It's the age of Reverse Product Placement: Fictional items from The Office go on sale
The media giant NBC- Universal broke US ad-sale records for its Olympic programming this year. But, as more people skip ad breaks, television shows must do all they can to make money. Product placement has long been a fixture of American TV, with some shows working real-life products into scripts without too much damage to reputations.
The Office has been a big part of NBC's schedule for years. It is also a prominent product placer, with plots revolving around such brands as Chili's and Staples. The US version of Ricky Gervais's show is now in its ninth season and executives have found another way to cash in. It's what The New York Times's David Carr referred to in his Media Decoder column as "reverse product placement". Rather than traditional deals, in which real products appear as part of the plot, The Office has licensed the name of its fictional paper brand, Dunder Mifflin, to be sold by Quill.com, a website owned by Staples. The Dunder Mifflin range, which includes everything from lined paper to branded Sharpie markers, has performed well enough for executives at Quill to consider starting a full-on franchise. If they do, it will be aided by the prominence of the Dunder Mifflin brand on a syndicated sitcom.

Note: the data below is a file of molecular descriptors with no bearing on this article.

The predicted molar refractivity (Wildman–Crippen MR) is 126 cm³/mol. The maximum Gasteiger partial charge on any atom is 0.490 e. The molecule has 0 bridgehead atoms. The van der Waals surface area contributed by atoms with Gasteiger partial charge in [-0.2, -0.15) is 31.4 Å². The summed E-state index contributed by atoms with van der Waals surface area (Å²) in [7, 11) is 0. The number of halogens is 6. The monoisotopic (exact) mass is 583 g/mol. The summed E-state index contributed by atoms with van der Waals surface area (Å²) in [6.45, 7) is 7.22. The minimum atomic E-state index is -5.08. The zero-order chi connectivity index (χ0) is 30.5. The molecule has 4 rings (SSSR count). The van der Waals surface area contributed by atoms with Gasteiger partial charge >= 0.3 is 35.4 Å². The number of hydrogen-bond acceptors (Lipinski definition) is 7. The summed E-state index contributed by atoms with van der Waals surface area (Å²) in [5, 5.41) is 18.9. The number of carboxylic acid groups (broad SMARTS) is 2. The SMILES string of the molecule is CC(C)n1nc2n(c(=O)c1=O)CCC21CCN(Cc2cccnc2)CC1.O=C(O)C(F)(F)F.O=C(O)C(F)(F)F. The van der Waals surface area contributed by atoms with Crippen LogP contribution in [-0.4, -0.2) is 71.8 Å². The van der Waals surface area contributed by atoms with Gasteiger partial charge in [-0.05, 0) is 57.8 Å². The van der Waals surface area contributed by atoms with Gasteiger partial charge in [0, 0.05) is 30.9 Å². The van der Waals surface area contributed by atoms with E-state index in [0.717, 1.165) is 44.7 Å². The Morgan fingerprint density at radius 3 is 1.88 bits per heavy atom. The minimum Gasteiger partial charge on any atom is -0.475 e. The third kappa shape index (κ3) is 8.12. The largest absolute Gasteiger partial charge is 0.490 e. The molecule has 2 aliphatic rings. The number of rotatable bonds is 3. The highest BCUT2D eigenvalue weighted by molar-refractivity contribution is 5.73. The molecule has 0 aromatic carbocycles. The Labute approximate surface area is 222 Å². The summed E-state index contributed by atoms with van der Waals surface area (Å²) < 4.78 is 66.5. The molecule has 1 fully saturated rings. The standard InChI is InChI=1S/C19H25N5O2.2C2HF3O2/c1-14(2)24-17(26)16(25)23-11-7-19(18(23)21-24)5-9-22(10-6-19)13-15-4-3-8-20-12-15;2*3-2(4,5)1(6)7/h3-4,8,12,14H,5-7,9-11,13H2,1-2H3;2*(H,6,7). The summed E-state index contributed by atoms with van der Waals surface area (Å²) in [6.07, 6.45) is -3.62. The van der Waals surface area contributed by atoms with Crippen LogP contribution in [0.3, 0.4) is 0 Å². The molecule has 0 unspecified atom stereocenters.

If people are dodging ads and are put off by more obvious product placement, then this is as good a way as any to make additional cash, though it is perhaps restricted to shows such as The Office, with loyal and devoted audiences.
Fans of some shows and films have been able to buy "fictional" products before, though none as prosaic as paper goods. There's a real-life chain of Bubba Gump Shrimp restaurants (after Forrest Gump), an unofficial Duff Beer (The Simpsons) and Nestlé makes Wonka bars, based on Willie Wonka & The Chocolate Factory.
So, can UK shows take advantage, too? Could ITV flog Coronation Street's Underworld knickers? "Yes," says Jeremy Roberts, a media lawyer. "It would just mean [the fictional brand] would then be controlled by the restrictions real products are under in the broadcasting code." So, no undue prominence or sales of Newton & Ridley beer (you can't product-place alcohol). Time to get stitching, Granada.
Grace Dent on TV The Secret Life of the Pub is sexist, ageist and a breath of fresh air
Art Megumi Igarashi criticises Japan's 'backwards' attitude to women's sexual expression
tv Singer could become the most unlikely star of Westeros
Arts & Ents blogs
- 1 Woman 'suffocates newborn baby in plastic bag and puts it in her desk minutes after giving birth'
- 2 I've been called an abusive and dangerous parent, when all I did was listen to my transgender child
- 3 Company breaks open Apple Watch to discover what it says is 'planned obsolescence'
- 4 Teaching profession headed for crisis as numbers continue to drop and working lives become 'unbearable'
- 5 Chinese student carries disabled friend to school every day for three years
General Election 2015: Chuka Umunna on the benefits of immigration, humility – and his leader Ed Miliband
The sickening truth about food banks that the Tories don't want you to know
Migrant boat disaster: Ukip candidate mocks victims in sickening Twitter post
Nigel Farage wants the BBC to stop making programmes like Doctor Who, Strictly Come Dancing, and Top Gear
Global warming: Scientists say temperatures could rise by 6C by 2100 and call for action ahead of UN meeting in Paris
General Election 2015: Britain would become a 'communist dictatorship' under Ed Miliband and Nicola Sturgeon, claims wife of Michael Gove